When you get close to Junks Hole,
look for signs to Nat's Place / Palm Grove...
Junks Hole is located on the southeastern end of Anguilla, opposite of northeasterly Captains Bay.
As you leave Windward Point, stick with the road that is closer to the southern (St. Martin) side of the island. When you are getting close to Junks Hole, you will see a few tall, sparse palms that line Savannah Bay.
Once you see a sign that points you toward Nat's Place / Palm Grove Restaurant, stick with them and you can park by the restaurant which sits between Savannah Bay and Junks Hole Bay.
Savannah Bay and Junks Hole Bay are side by side. They are remarkably different from each other...
There it is...Savannah Bay from a distance
Junks Hole has rocky, rugged shoreline shaped by rolling waves and crashing surf of deep, rich, dark cerulean. Savannah Bay is more protected and typically calm and is clear turquoise.
From time to time, I've seen Savannah Bay appear to have almost no movement close to shore. This makes it a consummate beach for small children or those who like to relax in the water and not need to keep an extra eye out for waves or currents.
So, park and unload your beach towels and gear... As Anguillians would say, "you reach"! Now the rest of your afternoon is wide open...
Pristine and calm Savannah Bay
Rocky and roaring Junks Hole
If you've planned to have lunch at Palm Grove and are hungry when you arrive, go ahead and order. Nat cooks everything to order and you should allow time for a wait.
My advise is to place your order, walk toward the beach but hang a left.
You can now vamoose along Junks Hole Bay...
Zooming in on St. Barths from Savannah Bay
If you have tough feet, you could do it barefoot but I recommend wearing at least your flip flops so that you can traverse the jagged and rockiest parts that are closer to the sea.
There are nice photo opportunities and interesting rocks and shells.
Be warned, Junks Hole is named so for a reason. This part of the island receives its fair share of "junk" that washes up from other land masses and from boats.
You'll see shoes, laundry detergent bottles, boat and fishing apparatuses, clothing and once I saw a dog carcass. The sea does not discriminate, so you never know what you might see at Junks Hole.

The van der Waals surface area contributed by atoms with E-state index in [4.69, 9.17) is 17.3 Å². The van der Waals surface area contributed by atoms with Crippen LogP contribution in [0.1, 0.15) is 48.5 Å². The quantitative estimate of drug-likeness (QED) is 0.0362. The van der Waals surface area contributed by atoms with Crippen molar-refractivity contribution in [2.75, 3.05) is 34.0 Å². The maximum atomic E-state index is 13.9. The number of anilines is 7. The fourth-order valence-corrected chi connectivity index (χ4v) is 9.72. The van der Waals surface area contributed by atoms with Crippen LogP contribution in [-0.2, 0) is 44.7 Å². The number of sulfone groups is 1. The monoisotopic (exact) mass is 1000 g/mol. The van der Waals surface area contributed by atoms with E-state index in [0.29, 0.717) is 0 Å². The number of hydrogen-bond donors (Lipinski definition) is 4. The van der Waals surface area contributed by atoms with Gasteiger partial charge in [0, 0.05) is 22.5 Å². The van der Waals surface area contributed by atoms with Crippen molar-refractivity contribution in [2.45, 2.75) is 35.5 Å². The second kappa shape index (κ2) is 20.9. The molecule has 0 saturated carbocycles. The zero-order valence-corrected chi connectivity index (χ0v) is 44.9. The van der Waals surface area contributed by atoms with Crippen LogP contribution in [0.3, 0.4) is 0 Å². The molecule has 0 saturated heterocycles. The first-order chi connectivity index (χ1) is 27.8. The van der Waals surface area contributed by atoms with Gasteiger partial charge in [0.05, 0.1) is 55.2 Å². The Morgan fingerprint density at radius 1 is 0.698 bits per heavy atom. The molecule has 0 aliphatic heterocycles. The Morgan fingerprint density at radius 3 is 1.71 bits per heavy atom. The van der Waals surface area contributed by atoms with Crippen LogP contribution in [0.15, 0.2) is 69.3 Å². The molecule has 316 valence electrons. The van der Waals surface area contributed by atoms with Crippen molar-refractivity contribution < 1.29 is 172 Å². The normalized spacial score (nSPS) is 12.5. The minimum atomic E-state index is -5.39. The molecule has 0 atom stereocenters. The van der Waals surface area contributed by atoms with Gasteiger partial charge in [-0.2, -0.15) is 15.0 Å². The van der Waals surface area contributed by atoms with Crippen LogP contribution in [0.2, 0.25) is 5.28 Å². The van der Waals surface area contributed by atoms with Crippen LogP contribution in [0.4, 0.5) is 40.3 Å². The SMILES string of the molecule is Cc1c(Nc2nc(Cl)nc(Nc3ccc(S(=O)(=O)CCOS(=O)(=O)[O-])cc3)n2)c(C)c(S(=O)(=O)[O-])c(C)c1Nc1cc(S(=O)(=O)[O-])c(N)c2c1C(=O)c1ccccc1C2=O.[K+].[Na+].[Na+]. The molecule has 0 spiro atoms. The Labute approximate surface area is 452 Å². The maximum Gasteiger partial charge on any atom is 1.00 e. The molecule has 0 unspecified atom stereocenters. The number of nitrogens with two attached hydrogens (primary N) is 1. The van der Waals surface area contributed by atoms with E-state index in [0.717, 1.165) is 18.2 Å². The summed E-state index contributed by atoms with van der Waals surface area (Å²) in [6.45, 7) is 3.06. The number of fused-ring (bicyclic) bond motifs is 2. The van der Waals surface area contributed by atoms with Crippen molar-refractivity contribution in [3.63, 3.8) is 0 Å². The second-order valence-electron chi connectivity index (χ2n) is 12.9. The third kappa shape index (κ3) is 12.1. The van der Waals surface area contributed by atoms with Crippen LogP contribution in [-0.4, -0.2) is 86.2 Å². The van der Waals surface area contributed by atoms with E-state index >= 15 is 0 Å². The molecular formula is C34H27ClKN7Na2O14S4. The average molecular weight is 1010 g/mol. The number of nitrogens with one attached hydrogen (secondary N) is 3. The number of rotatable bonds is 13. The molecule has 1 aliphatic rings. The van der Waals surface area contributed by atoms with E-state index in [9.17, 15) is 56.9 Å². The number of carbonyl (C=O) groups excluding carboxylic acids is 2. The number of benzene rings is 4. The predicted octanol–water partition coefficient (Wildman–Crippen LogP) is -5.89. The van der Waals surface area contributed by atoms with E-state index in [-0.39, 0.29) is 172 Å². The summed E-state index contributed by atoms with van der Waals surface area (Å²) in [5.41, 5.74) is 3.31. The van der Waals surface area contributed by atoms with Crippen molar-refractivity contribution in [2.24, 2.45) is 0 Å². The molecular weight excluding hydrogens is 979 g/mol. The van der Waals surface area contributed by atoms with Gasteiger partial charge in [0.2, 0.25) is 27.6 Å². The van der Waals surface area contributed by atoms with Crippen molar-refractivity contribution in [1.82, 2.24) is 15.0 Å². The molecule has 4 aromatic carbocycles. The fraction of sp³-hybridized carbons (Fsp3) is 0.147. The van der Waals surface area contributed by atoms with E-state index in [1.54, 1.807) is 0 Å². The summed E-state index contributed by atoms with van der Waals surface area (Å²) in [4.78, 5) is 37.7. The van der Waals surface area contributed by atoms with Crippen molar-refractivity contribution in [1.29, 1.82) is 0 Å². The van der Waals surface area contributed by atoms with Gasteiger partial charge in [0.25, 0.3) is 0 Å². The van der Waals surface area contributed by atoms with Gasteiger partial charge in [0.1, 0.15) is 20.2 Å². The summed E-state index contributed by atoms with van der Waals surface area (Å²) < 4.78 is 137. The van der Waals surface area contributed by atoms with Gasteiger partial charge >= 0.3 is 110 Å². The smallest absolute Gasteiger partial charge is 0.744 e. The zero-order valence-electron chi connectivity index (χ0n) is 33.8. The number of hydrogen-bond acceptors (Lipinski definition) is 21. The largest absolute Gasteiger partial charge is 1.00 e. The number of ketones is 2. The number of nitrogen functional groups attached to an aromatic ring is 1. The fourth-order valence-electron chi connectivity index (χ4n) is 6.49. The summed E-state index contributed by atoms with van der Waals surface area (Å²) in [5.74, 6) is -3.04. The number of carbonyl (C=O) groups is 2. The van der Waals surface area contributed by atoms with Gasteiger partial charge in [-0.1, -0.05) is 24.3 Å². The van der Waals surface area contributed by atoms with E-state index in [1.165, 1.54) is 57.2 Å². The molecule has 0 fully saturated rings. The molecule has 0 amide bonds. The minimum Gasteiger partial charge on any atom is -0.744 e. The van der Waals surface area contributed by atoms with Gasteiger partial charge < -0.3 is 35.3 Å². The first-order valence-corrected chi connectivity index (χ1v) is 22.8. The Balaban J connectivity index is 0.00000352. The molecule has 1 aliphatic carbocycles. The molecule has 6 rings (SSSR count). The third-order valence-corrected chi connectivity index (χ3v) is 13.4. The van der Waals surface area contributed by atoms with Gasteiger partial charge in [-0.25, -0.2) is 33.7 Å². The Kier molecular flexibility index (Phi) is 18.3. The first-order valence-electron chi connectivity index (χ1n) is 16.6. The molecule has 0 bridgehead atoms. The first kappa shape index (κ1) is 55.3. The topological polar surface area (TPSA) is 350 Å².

It's easy to get carried away looking out at the restless sea and at all of the varied plants and colors that can glow in the right sunlight. Remember you need to turn and put the sea on your left at some point in order to check back with Nat for your food!
Nat's rum punch
Nat's johnnycake and rum punch reputation is a good and solid one. His johnnycakes are some of my favorites on the island.
I recommend having both, for starters. And if you like a little heat, dip the johnnycake in Nat's flavorful hot sauce. Start with a small touch/dip and work your way to a comfortable heat level.
The options for lunch include salad, ribs, chicken, fish, crayfish and lobster.
Back to the reason for the location... a Savannah Bay finale.
Savannah Bay is one of Anguilla's longer, calmer beaches. It's set apart because it is in the lesser developed East and "off the beaten path". It also (and fortunately) only has one business located on it... Nat's Place. How perfect is that?
Snorkel, soak, swim, float, walk, nap or just bake in the sunshine. After all of that natural beauty stimulation, you are bound to be relaxed and ready to chill, right?
Before you leave the East, take note of the concentration of frangipani trees
(also known as plumeria)... they are not as abundant the farther West you go!
If you are at Savannah for early afternoon and would like a final, less sandy destination for sunset... check your Anguilla map, make your way back to Windward Point Drive and take a right on the Liberty Road and get yourself to On Da Rocks in Island Harbour for a sunset extravaganza.
While Island Harbour isn't known to be a sunset destination, an On Da Rocks rooftop sunset can be a heart-warming way to end the day too!